Max Bruch’s music in Odysseus, “an agglomeration of beautiful musical ideas,” as Kretzschmar put it, was designed to forge an immediate connection between performers and audience. The accessibility of the music and its structural clarity were intentional. The celebration of Homer was precisely that which Theodor Adorno and Max Horkheimer later pilloried in The Dialectic of Enlightenment. For Bruch’s generation, Homer plausibly represented a tradition that contained a seemingly inexhaustible but relevant source of wisdom and greatness–an alternative to the mystical unreality of Wagnerian music drama. Hellenism of the late nineteenth century was an extension of the idealization of the Enlightenment, reason, and revival of classical antiquity associated with the mid-eighteenth century. At stake for Max Bruch and for his audience were notions of beauty, goodness, humanism, and heroism of a more admirable and comprehensible sort. There was nothing in Bruch that Max Nordau, the author of a famous book entitled Degeneration (published in 1892), would have called decadent and destructive.

No doubt the sentiments behind Bruch’s use of the Homeric subject matter easily can deteriorate and slide into clichés. But if Bruch’s achievement can fall prey to the accusation of over-simplification, Wagner’s work can be accused of lending itself all too readily to murky and megalomaniacal illusions of profundity. In the final analysis, what this ASO performance should accomplish is the recreation of a work enthusiastically embraced by discerning performers and listeners for nearly half a century. It was one of the finest works written by a composer whose craft and talent were remarkable, earning him a secure place in music history.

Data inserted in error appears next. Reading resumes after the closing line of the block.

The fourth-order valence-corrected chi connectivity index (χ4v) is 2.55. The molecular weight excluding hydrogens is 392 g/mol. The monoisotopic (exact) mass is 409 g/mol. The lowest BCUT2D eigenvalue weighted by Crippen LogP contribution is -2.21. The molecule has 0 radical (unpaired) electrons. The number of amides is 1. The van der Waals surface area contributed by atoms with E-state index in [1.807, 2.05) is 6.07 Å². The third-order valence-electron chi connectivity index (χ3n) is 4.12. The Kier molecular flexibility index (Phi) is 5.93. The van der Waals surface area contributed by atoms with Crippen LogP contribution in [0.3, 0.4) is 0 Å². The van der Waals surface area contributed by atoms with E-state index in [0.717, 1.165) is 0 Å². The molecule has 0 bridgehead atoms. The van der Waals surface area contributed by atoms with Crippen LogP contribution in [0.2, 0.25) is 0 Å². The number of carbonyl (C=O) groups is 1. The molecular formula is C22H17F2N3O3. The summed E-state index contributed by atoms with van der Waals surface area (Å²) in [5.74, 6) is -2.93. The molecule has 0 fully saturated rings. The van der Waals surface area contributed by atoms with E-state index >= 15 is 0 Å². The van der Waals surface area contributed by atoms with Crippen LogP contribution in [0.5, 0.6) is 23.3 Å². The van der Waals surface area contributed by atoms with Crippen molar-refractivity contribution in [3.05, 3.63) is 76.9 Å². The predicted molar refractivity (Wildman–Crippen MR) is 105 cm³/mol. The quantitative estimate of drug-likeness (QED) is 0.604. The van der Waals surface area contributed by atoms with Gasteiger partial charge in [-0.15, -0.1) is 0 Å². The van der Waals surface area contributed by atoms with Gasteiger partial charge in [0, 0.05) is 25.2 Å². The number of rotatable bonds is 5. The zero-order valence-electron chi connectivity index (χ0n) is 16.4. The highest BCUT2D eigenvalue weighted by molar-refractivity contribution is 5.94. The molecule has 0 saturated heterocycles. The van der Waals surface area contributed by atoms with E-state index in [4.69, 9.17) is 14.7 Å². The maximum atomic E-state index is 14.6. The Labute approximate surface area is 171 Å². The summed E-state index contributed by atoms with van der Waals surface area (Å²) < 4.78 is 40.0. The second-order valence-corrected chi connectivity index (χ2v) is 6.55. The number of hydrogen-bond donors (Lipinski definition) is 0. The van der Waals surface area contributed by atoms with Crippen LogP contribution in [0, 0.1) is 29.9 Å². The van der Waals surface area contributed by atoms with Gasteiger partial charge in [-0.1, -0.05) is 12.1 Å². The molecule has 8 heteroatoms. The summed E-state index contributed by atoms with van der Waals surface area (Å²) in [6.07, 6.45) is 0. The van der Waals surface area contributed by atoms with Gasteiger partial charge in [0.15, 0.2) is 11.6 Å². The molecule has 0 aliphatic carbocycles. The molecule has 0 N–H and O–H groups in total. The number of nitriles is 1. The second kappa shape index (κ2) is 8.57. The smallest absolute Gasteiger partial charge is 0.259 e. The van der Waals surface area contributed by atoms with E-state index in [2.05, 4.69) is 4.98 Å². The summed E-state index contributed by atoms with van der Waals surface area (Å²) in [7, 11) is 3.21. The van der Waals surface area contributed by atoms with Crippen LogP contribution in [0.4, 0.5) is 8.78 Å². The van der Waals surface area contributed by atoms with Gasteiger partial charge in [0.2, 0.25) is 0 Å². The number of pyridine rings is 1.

After the famous G-Minor Violin Concerto, Odysseus was Bruch’s most successful work. Wagnerian expectations need to be set aside. Free from the prejudices of early modernist criticism, we can encounter in this work a richness of musical invention, a powerful sense of drama, and a moving late-romantic evocation of the traditions of Handel and Mendelssohn. It is one of the many works in the overlooked genre of secular choral music of the late nineteenth century that demands a rehearing.